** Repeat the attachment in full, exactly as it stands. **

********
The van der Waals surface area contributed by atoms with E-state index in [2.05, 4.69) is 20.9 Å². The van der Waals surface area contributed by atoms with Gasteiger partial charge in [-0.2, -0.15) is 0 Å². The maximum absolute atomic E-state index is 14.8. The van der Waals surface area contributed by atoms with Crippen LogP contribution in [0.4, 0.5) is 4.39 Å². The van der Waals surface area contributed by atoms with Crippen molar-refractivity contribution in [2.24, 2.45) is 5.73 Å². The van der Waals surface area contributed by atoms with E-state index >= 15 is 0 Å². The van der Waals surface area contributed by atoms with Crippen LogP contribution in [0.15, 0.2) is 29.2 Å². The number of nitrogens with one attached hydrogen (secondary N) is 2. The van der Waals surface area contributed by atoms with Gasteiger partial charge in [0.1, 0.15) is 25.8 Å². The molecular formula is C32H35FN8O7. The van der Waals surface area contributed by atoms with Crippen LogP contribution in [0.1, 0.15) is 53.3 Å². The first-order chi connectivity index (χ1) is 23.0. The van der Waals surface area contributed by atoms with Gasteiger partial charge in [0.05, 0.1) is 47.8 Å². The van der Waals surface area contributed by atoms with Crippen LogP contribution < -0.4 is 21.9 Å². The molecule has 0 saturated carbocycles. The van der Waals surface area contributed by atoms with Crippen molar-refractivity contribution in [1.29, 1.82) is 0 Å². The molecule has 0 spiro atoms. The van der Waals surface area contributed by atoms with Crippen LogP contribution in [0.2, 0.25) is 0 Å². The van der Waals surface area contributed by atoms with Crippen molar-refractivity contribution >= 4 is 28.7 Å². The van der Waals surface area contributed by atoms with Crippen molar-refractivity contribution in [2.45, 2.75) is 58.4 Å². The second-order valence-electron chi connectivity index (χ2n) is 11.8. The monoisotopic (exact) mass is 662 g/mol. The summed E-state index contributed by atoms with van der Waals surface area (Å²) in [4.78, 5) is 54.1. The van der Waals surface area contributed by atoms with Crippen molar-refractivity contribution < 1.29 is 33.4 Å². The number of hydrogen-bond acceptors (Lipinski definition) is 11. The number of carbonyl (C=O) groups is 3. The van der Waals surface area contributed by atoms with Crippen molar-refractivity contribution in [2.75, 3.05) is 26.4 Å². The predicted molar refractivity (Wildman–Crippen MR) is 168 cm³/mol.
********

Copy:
The van der Waals surface area contributed by atoms with E-state index in [2.05, 4.69) is 20.9 Å². The van der Waals surface area contributed by atoms with Gasteiger partial charge in [-0.2, -0.15) is 0 Å². The maximum absolute atomic E-state index is 14.8. The van der Waals surface area contributed by atoms with Crippen LogP contribution in [0.4, 0.5) is 4.39 Å². The van der Waals surface area contributed by atoms with Crippen molar-refractivity contribution in [2.24, 2.45) is 5.73 Å². The van der Waals surface area contributed by atoms with E-state index >= 15 is 0 Å². The van der Waals surface area contributed by atoms with Crippen LogP contribution in [0.15, 0.2) is 29.2 Å². The number of nitrogens with one attached hydrogen (secondary N) is 2. The van der Waals surface area contributed by atoms with Gasteiger partial charge in [0.1, 0.15) is 25.8 Å². The molecular formula is C32H35FN8O7. The van der Waals surface area contributed by atoms with Crippen LogP contribution in [0.1, 0.15) is 53.3 Å². The first-order chi connectivity index (χ1) is 23.0. The van der Waals surface area contributed by atoms with Gasteiger partial charge in [0.05, 0.1) is 47.8 Å². The van der Waals surface area contributed by atoms with Crippen LogP contribution < -0.4 is 21.9 Å². The molecule has 0 saturated carbocycles. The van der Waals surface area contributed by atoms with Crippen molar-refractivity contribution in [1.29, 1.82) is 0 Å². The molecule has 0 spiro atoms. The van der Waals surface area contributed by atoms with Crippen LogP contribution in [0.2, 0.25) is 0 Å². The van der Waals surface area contributed by atoms with Crippen molar-refractivity contribution >= 4 is 28.7 Å². The van der Waals surface area contributed by atoms with Crippen molar-refractivity contribution in [2.45, 2.75) is 58.4 Å². The second-order valence-electron chi connectivity index (χ2n) is 11.8. The monoisotopic (exact) mass is 662 g/mol. The summed E-state index contributed by atoms with van der Waals surface area (Å²) in [4.78, 5) is 54.1. The van der Waals surface area contributed by atoms with Crippen molar-refractivity contribution < 1.29 is 33.4 Å². The number of hydrogen-bond acceptors (Lipinski definition) is 11. The number of carbonyl (C=O) groups is 3. The van der Waals surface area contributed by atoms with Crippen molar-refractivity contribution in [2.75, 3.05) is 26.4 Å². The predicted molar refractivity (Wildman–Crippen MR) is 168 cm³/mol.